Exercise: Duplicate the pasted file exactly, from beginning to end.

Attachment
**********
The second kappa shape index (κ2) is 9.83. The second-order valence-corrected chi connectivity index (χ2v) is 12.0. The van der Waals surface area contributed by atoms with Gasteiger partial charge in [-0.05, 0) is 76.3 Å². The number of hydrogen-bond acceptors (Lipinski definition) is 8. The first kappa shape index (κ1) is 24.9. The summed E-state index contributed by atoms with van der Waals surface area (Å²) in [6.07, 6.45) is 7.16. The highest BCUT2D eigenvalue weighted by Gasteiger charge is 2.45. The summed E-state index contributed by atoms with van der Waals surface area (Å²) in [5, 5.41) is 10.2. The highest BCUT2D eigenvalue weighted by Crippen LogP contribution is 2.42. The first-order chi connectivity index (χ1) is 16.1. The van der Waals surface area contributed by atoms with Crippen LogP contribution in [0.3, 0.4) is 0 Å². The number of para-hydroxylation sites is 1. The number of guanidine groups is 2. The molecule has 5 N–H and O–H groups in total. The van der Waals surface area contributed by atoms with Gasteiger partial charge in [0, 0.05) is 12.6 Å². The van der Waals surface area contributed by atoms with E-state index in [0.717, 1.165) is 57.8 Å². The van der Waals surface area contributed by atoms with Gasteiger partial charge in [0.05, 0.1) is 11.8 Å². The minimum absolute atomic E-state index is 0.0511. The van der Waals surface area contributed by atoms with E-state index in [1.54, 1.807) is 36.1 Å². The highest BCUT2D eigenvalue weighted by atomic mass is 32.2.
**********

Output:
The second kappa shape index (κ2) is 9.83. The second-order valence-corrected chi connectivity index (χ2v) is 12.0. The van der Waals surface area contributed by atoms with Gasteiger partial charge in [-0.05, 0) is 76.3 Å². The number of hydrogen-bond acceptors (Lipinski definition) is 8. The first kappa shape index (κ1) is 24.9. The summed E-state index contributed by atoms with van der Waals surface area (Å²) in [6.07, 6.45) is 7.16. The highest BCUT2D eigenvalue weighted by Gasteiger charge is 2.45. The summed E-state index contributed by atoms with van der Waals surface area (Å²) in [5, 5.41) is 10.2. The highest BCUT2D eigenvalue weighted by Crippen LogP contribution is 2.42. The first-order chi connectivity index (χ1) is 16.1. The van der Waals surface area contributed by atoms with Crippen LogP contribution in [0.3, 0.4) is 0 Å². The number of para-hydroxylation sites is 1. The number of guanidine groups is 2. The molecule has 5 N–H and O–H groups in total. The van der Waals surface area contributed by atoms with Gasteiger partial charge in [0, 0.05) is 12.6 Å². The van der Waals surface area contributed by atoms with E-state index in [0.717, 1.165) is 57.8 Å². The van der Waals surface area contributed by atoms with Gasteiger partial charge in [0.05, 0.1) is 11.8 Å². The minimum absolute atomic E-state index is 0.0511. The van der Waals surface area contributed by atoms with E-state index in [1.54, 1.807) is 36.1 Å². The highest BCUT2D eigenvalue weighted by atomic mass is 32.2.